In our classrooms, most readers talk about text-related themes and conflicts, taking cues from us or from other knowledgeable adults, rather than reasoning through to a solution or interpretation through justified analysis or inquiry. More often than not, the student who poses insightful or independent analysis of a character's decision making rationalizes with "I just think the character made a good decision!" or "What she did makes sense to me!" and by connecting the decision to personal observations and experiences. Deliberate and purposeful inquiry into interpretations of text and characters' resolutions of challenging dilemmas can model a process of reasoning that not only enhances analysis of text but also serves as an effective standard for personal decision making.
Although levels of reflective judgment are based on research about reasoning out ill-defined "intellectual" dilemmas, it is rare that any decision we make is grounded in pure reasoning and not informed by moral values or belief systems. Furthermore, it is the ill-defined, more personal problems that challenge us emotionally, and this emotion can cloud our judgment as much as clarify it. Reasoning about personal dilemmas from an inquiry perspective can help us make more effective decisions. As Kroll (1992) pointed out, "Because inquiry is an affair of the heart as well as the mind, students must feel connected to a topic if they are going to inquire deeply and honestly into it" (p. 11). Newbery books invite readers to inquire into and connect to characters whose decision making and thinking involve their hearts and their minds. These characters face realistic moral-cognitive dilemmas. They are at crossroads and must weigh, consider, and question information, situations, events, beliefs, and values before eventually making choices. Competent thinkers and good decision makers, these characters are excellent role models for young adults who cognitively reason about ill-defined problems.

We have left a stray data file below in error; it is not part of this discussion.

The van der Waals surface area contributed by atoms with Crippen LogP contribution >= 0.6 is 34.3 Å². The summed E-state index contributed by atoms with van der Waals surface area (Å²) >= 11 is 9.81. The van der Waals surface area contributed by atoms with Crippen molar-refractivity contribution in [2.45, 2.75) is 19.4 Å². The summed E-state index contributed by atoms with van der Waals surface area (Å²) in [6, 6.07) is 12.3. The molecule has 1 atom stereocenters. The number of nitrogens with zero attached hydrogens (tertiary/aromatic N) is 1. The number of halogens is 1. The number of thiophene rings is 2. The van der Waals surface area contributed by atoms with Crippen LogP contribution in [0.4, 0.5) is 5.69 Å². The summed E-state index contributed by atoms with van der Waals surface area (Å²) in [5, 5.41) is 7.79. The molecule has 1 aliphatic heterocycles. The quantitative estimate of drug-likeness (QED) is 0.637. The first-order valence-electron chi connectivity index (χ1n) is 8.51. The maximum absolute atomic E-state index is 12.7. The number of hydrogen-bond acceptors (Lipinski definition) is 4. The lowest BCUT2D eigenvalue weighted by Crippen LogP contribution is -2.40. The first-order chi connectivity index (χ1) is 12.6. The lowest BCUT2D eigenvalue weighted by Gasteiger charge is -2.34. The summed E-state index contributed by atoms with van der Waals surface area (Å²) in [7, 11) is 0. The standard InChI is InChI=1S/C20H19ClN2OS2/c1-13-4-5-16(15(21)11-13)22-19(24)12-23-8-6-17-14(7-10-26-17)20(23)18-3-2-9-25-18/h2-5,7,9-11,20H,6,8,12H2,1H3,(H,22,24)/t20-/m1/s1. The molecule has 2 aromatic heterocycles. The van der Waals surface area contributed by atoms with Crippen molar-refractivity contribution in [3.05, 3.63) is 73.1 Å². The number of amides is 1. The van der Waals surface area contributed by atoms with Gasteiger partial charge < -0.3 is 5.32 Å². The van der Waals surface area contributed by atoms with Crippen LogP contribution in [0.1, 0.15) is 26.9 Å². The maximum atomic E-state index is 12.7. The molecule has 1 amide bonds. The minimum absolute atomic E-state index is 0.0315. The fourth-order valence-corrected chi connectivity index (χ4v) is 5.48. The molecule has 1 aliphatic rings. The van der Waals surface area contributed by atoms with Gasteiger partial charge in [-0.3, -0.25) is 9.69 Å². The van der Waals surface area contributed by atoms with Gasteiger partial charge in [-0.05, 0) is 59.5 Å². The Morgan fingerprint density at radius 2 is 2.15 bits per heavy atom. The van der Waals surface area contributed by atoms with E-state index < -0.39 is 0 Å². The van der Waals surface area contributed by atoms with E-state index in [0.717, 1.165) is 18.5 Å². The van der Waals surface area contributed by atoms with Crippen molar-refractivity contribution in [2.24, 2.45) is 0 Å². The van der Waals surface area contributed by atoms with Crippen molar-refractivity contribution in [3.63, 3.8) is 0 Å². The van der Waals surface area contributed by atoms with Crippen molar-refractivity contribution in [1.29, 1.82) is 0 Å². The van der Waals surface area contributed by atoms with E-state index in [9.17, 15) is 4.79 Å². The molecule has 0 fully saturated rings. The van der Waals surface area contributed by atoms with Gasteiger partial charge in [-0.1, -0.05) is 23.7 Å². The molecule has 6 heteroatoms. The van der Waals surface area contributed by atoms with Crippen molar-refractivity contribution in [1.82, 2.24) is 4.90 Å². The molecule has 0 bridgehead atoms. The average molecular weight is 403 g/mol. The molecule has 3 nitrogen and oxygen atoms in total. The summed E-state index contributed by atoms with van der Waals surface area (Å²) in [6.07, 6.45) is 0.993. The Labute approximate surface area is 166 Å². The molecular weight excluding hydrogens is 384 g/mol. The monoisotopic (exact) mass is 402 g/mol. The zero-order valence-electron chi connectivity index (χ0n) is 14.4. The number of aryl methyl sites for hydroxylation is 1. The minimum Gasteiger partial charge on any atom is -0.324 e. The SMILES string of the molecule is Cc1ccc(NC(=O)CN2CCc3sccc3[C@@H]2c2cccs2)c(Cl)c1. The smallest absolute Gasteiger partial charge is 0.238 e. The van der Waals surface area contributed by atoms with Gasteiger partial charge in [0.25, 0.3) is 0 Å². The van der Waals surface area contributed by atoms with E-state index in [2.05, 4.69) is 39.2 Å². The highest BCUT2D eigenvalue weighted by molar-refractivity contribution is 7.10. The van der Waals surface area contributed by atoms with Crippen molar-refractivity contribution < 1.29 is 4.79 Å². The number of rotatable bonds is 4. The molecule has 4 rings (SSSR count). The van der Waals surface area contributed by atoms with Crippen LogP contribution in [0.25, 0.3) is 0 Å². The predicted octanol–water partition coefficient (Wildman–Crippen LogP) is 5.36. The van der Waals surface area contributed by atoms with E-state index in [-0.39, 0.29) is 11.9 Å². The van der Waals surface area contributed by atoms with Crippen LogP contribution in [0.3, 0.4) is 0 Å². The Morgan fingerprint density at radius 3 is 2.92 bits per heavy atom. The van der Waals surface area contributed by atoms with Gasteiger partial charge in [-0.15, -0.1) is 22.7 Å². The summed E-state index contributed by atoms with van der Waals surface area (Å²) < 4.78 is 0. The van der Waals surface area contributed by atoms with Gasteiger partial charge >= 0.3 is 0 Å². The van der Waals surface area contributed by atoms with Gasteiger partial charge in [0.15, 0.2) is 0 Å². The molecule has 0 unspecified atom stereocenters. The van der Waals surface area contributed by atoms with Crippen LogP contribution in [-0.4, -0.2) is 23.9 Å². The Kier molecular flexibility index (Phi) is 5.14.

Dilemmas in life, dilemmas in literature
Literature-based dilemmas pose emotional and moral-cognitive situations that are similar to those many of …